Calculate Joules Used by 100W Light Bulb in 2 Hours

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In summary, the conversation is about finding the amount of energy in Joules used by a 100 W light bulb in 2 hours. The formula W=J/s is used to solve the problem, with the power (P) and time (T) being represented by variables. The correct answer is 720000 Joules, but the person is seeking help as their teacher believes they may have used the wrong method. The speaker argues that their approach is better than their teacher's approach.
  • #1
DB
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How much energy in Joules is used by a 100 W light bulb in 2 hours?

[tex]W=\frac{J}{s}[/tex]

[tex]100 W=\frac{x_{j}}{7200_s}[/tex]

[tex]720000=Joules[/tex]

My teacher said I probably got the right answer but I did the wrong work. I think I did so too. Can some1 help me out?

Thanks
 
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  • #2
DB said:
How much energy in Joules is used by a 100 W light bulb in 2 hours?

[tex]W=\frac{J}{s}[/tex]

[tex]100 W=\frac{x_{j}}{7200_s}[/tex]

[tex]720000=Joules[/tex]

My teacher said I probably got the right answer but I did the wrong work. I think I did so too. Can some1 help me out?

Thanks
Your answer is "correct". However, it's better to work problems using equations with variables representing the various quantities.
In words:
{Power} = {Energy}/{Time}
Now let {P = Power (in J/sec)}, {E = Energy (in J)}, and {T = Time (in sec)}, so that:
P = E/T
::: ⇒ E = P*T

For your problem:
P = (100 Watts) = (100 J/sec)
T = (2 hours) = (7200 sec)
E = (100 J/sec)*(7200 sec) = (720000 Joules)


~~
 
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  • #3
DB said:
How much energy in Joules is used by a 100 W light bulb in 2 hours?

[tex]W=\frac{J}{s}[/tex]

[tex]100 W=\frac{x_{j}}{7200_s}[/tex]

[tex]720000=Joules[/tex]

My teacher said I probably got the right answer but I did the wrong work. I think I did so too. Can some1 help me out?

I would argue that your approach is better than the teacher's approach; especially when using a Texas Instruments calculator. TI calculators have an equation solver, so you don't actually need to manipulate the formula. The less you screw with an equation, the less likely you are to make silly algebra errors.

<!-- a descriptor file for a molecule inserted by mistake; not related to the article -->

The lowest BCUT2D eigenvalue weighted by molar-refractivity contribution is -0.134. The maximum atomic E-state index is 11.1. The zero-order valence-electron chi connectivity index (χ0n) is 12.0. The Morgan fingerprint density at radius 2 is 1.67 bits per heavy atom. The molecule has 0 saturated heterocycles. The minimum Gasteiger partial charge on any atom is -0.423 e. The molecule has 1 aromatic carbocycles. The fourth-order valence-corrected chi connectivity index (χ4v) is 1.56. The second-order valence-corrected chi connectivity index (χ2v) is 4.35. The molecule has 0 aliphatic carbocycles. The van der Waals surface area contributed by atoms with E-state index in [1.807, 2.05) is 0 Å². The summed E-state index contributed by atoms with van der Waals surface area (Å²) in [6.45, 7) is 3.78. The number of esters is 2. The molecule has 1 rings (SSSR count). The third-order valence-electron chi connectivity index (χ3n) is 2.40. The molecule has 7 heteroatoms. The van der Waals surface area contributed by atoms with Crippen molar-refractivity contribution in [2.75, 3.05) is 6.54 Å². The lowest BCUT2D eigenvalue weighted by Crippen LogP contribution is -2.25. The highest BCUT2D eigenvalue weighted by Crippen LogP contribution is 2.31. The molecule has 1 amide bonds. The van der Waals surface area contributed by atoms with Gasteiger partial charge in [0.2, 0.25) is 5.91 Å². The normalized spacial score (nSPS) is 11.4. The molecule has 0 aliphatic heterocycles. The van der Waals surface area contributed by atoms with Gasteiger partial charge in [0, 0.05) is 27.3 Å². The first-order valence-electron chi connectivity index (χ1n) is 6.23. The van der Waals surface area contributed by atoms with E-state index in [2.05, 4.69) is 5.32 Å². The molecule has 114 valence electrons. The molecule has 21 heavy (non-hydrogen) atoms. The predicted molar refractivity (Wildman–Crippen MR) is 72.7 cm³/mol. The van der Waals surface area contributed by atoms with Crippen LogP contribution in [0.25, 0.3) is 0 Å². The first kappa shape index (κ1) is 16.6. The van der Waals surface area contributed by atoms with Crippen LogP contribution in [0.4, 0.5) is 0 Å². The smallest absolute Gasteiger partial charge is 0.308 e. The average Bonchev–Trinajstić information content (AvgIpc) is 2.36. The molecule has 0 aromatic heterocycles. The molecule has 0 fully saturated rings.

Last edited:
  • #4
Check out my method of writing formulas

http://myfiles.dyndns.org:8080/math/shawn_equation_style.jpg


Notice how nothing is moved around from the original formula. The value I'm trying to find isn't even isolated.
You're in a physics class, so do physics. Math is for the losers in the math class :-p
 
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Related to Calculate Joules Used by 100W Light Bulb in 2 Hours

1. How do you calculate the energy used by a 100W light bulb in 2 hours?

The energy used by a 100W light bulb in 2 hours can be calculated by multiplying the power (100W) by the time (2 hours) in seconds. This gives us an answer of 200 joules (J).

2. What is the formula for calculating energy usage?

The formula for calculating energy usage is: Energy (J) = Power (W) x Time (s).

3. Can I use any unit of time to calculate energy usage?

Yes, as long as you convert the time into seconds before plugging it into the formula. For example, 2 hours would be converted to 7200 seconds (2 hours x 60 minutes/hour x 60 seconds/minute).

4. What if my light bulb has a different wattage?

If your light bulb has a different wattage, you can simply plug in the new power value into the formula. For example, if your light bulb is 60W and was used for 2 hours, the energy usage would be 120 joules (60W x 2 hours x 60 minutes/hour x 60 seconds/minute = 120J).

5. Is there a way to reduce the energy usage of my light bulb?

Yes, you can reduce the energy usage of your light bulb by using a lower wattage bulb or by turning off the light when it is not needed. You can also switch to energy-efficient LED bulbs, which use significantly less energy compared to traditional incandescent bulbs.

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